UW Serves Sublette County through Education, Economy
by University of Wyoming
November 16, 2006
(Laramie) - Each year, the University of Wyoming takes a snapshot of the support that it provides to Wyoming counties and shares the results with Wyoming residents. Major categories of support are education, research, cultural outreach and economic impact.
Since 1886, the university's primary mission has been the educational development of UW graduates, many of whom have gone on to provide leadership in all sectors of the Wyoming economy. Currently, 470 UW alumni live in Sublette County.
During the fall 2005 semester, UW enrolled 85 students from Sublette County on the Laramie campus and contacted 235 high school students about educational opportunities at UW. Twenty-three students from the county participated in summer engineering programs, sports camps, and the Summer High School Institute.
Educational opportunities for both traditional and non-traditional students were made available through hundreds of individual courses and 17 degree programs administered by the Outreach School. Eight took courses through the UW/Casper College Center; 19 took courses through the Outreach School; and one took continuing education in pharmacy.
On the health care front, five county residents participated in speech pathology and audiology clinics.
Several UW business assistance programs, during the past year, contributed directly to the health of Sublette County's business community. Many are cooperative efforts of UW and the Wyoming Business Council. For example, the Small Business Development Center worked with county businesses on more than 10 occasions to deliver free and confidential services including management, marketing, accounting, and personnel assistance, and seven individuals took advantage of small business development center training.
UW also helped county employers advertise 2 job openings through the Career Services Center, and the Wyoming Career Information System was used nearly 5,900 times by Sublette County residents to look for jobs that matched their interests and abilities.
Two clients benefited from Manufacturing Works (formerly MAMTC) assistance, and 35 attended technology transfer workshops.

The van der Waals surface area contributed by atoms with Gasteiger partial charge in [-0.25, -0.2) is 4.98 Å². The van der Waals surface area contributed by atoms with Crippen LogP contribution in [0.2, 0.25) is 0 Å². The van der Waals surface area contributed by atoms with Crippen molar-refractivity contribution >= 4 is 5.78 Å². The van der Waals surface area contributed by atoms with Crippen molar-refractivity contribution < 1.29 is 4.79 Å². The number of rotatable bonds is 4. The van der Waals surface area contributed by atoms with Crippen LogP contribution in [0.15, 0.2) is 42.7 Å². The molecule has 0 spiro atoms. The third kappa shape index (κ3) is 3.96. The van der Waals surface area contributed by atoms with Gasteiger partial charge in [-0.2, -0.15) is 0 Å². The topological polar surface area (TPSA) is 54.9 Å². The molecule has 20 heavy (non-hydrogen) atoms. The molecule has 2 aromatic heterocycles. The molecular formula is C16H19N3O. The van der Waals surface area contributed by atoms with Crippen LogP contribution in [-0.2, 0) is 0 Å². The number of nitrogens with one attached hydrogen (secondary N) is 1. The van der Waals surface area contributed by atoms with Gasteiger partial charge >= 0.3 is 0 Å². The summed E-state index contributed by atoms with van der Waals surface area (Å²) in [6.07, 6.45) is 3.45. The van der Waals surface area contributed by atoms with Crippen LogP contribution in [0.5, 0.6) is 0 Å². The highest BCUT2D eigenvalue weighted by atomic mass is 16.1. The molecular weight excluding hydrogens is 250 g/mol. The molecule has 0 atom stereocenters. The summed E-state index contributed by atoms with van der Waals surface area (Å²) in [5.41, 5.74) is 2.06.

Research has always been one of the most important parts of UW's land-grant mission. Increasingly, UW has looked for ways in which it can use research strengths to address local and statewide economic development concerns. Broad areas of UW faculty research impacting the entire state include agriculture, energy development, health care, tobacco-use prevention, reporting within the justice system, and drought impacts.
Research of particular interest to residents of Sublette County includes helping the National Fish and Wildlife Foundation assess the suitability of using satellite data to map sagebrush; assessing the threat of introducing exotic plant species into the natural environment; studying agricultural plant disease-causing agents; assessing the childcare shortage; and providing primary health care to diverse individuals and their families in rural settings.
Agriculture remains a significant economic sector in Sublette County. Last year, UW educators served the agriculture industry through soil tests, State Vet Lab tests, research and extension projects, bull tests, and 4-H programs. During the year, the Cooperative Extension Service alone had more than 3,700 contacts with county residents.
Nearly 200 benefited from UW's Cultural Outreach program and a variety of cultural conferences and workshops.
In terms of direct contributions to the economy, UW disbursed more than $520,000 in salaries and student financial aid to some 89 Sublette County residents.
University of Wyoming, www.uwyo.edu